Women are more likely than men to go straight into work than to continue studying after getting degrees.
In its survey of graduating classes of 2015, the Higher Education Authority found that 62% of those who got an honours (level 8) degree from university had jobs by the following spring. This compares very favourably with the corresponding 48% figure for 2010 graduates.
In 2010, 41% of level 8 university graduates had gone on to further studies or training, but that figure has dropped to 31%.
More than 18,500 (73%) of the 25,000-plus people given university degrees up to doctoral level in 2015 responded to the latest survey.
Gender made little difference to 2014 graduates’ job prospects, but 64% of females who graduated with a level 8 degree in 2015 were in employment when surveyed, compared to 60% of men. Males were slightly more likely to have furthered their education, an option taken by 33% compared to 30% of women.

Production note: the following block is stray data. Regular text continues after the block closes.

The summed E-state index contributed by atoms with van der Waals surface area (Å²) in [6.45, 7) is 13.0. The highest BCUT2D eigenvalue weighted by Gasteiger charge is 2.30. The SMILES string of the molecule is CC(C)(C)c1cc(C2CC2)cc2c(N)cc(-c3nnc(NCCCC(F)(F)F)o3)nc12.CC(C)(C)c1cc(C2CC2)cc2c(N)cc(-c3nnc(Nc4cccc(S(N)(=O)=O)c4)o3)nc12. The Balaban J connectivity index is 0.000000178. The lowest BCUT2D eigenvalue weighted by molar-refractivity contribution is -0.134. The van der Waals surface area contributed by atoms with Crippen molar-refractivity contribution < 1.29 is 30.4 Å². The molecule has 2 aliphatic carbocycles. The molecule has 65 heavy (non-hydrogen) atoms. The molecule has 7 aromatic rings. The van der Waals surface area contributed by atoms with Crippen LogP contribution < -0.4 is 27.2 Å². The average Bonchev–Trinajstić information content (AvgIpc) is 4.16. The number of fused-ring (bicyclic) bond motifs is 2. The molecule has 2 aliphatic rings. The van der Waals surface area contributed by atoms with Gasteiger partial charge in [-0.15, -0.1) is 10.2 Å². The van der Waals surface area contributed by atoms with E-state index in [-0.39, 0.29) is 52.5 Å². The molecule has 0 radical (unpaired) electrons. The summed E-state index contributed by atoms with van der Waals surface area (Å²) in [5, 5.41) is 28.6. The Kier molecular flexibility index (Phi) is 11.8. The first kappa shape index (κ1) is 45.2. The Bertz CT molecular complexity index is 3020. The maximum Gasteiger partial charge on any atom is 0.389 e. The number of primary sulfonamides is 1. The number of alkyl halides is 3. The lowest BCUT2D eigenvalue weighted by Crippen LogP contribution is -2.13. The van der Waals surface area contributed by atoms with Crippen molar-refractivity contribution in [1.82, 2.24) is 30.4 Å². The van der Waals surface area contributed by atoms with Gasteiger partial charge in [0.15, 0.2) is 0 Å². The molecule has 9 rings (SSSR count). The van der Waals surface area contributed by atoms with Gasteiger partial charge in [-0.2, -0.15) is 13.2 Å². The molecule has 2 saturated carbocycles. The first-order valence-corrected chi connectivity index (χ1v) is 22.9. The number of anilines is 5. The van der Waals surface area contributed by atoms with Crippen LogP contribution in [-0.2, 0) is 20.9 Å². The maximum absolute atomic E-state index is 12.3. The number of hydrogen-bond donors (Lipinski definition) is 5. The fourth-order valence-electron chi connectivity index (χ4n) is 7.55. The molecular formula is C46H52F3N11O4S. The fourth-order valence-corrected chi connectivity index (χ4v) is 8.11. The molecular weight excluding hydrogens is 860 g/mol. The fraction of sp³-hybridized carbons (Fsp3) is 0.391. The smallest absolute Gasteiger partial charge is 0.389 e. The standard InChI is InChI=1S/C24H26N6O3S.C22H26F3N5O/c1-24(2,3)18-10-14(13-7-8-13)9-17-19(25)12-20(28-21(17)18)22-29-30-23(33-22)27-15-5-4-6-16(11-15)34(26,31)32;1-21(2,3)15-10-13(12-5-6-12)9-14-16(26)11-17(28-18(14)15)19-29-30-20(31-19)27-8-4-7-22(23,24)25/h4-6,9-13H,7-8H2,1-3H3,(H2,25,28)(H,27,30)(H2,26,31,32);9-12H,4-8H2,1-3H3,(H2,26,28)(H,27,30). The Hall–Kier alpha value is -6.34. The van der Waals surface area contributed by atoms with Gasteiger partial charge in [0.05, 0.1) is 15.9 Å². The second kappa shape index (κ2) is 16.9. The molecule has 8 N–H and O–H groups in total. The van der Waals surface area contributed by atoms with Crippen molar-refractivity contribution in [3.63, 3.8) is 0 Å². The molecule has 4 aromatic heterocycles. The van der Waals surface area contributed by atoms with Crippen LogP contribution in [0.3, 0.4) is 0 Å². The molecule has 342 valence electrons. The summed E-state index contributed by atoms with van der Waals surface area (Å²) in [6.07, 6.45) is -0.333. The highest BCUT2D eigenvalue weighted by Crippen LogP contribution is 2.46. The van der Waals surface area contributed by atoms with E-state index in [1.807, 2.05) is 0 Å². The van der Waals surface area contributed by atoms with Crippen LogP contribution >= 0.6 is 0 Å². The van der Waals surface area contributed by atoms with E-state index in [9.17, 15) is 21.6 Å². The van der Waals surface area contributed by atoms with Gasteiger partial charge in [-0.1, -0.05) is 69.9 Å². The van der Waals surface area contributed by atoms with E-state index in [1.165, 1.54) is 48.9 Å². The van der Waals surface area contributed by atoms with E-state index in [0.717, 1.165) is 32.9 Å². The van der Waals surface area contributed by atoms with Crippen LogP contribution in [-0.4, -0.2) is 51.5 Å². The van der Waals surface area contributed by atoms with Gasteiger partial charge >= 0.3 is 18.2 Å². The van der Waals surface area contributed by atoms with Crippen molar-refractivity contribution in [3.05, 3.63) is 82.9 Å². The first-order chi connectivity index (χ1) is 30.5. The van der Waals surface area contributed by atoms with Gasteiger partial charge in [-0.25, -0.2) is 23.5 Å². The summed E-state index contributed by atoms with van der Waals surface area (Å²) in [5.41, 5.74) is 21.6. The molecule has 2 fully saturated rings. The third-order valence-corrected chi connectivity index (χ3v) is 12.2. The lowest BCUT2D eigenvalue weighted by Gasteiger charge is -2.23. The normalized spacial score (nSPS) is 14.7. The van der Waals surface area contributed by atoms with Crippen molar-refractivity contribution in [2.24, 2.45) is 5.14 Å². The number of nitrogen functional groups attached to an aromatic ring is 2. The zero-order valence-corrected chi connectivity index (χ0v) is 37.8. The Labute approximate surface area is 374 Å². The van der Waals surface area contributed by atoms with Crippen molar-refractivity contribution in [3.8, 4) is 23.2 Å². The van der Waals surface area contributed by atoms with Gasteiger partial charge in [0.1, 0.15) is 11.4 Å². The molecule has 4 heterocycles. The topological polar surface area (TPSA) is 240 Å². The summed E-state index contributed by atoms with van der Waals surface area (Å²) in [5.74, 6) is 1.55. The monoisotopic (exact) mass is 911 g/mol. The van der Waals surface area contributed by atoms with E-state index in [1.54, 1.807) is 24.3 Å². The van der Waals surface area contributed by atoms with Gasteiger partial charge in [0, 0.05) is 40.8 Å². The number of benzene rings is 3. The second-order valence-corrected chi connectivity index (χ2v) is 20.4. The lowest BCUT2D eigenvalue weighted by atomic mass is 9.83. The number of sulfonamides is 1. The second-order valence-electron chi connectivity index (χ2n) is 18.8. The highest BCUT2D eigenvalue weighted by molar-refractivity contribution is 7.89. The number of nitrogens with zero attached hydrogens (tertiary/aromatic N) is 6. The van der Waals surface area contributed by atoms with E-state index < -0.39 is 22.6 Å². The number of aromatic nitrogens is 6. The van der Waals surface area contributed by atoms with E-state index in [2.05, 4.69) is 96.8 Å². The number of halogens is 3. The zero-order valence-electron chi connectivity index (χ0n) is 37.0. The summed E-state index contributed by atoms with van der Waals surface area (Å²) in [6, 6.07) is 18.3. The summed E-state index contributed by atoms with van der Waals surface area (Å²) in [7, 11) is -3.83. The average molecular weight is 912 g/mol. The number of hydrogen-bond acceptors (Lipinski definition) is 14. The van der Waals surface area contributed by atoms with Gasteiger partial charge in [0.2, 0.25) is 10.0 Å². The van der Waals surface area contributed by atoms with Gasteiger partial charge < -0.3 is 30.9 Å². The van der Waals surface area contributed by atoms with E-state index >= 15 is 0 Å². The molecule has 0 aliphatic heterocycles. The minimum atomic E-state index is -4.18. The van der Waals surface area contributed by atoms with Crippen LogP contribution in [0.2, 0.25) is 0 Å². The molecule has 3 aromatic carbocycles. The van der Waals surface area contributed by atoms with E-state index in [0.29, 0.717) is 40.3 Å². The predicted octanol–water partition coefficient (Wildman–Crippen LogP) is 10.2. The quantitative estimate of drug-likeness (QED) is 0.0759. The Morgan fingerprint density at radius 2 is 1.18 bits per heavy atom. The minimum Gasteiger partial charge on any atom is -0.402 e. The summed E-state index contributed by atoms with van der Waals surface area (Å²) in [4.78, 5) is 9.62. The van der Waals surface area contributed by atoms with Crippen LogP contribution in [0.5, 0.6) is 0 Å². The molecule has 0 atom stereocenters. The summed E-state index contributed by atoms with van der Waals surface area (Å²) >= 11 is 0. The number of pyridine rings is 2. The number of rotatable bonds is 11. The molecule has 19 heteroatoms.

There was a 3% gender gap in employment rates for those who got a higher or postgraduate diploma in 2014, but that widened significantly in the latest survey. The number of working females with those qualifications was 82%, compared to 72% of males.
Just 13% of women with higher or postgraduate diplomas in 2015 went on to further studies, compared to 22% of men.
However, this might not necessarily be by choice, as access to doctoral studies can very much depend on success in applications for research funding.
There were far fewer responses than usual from teacher-training graduates, traditionally disproportionately female and with high employment rates. The lengthening of those courses meant a drop in graduate numbers in 2015.
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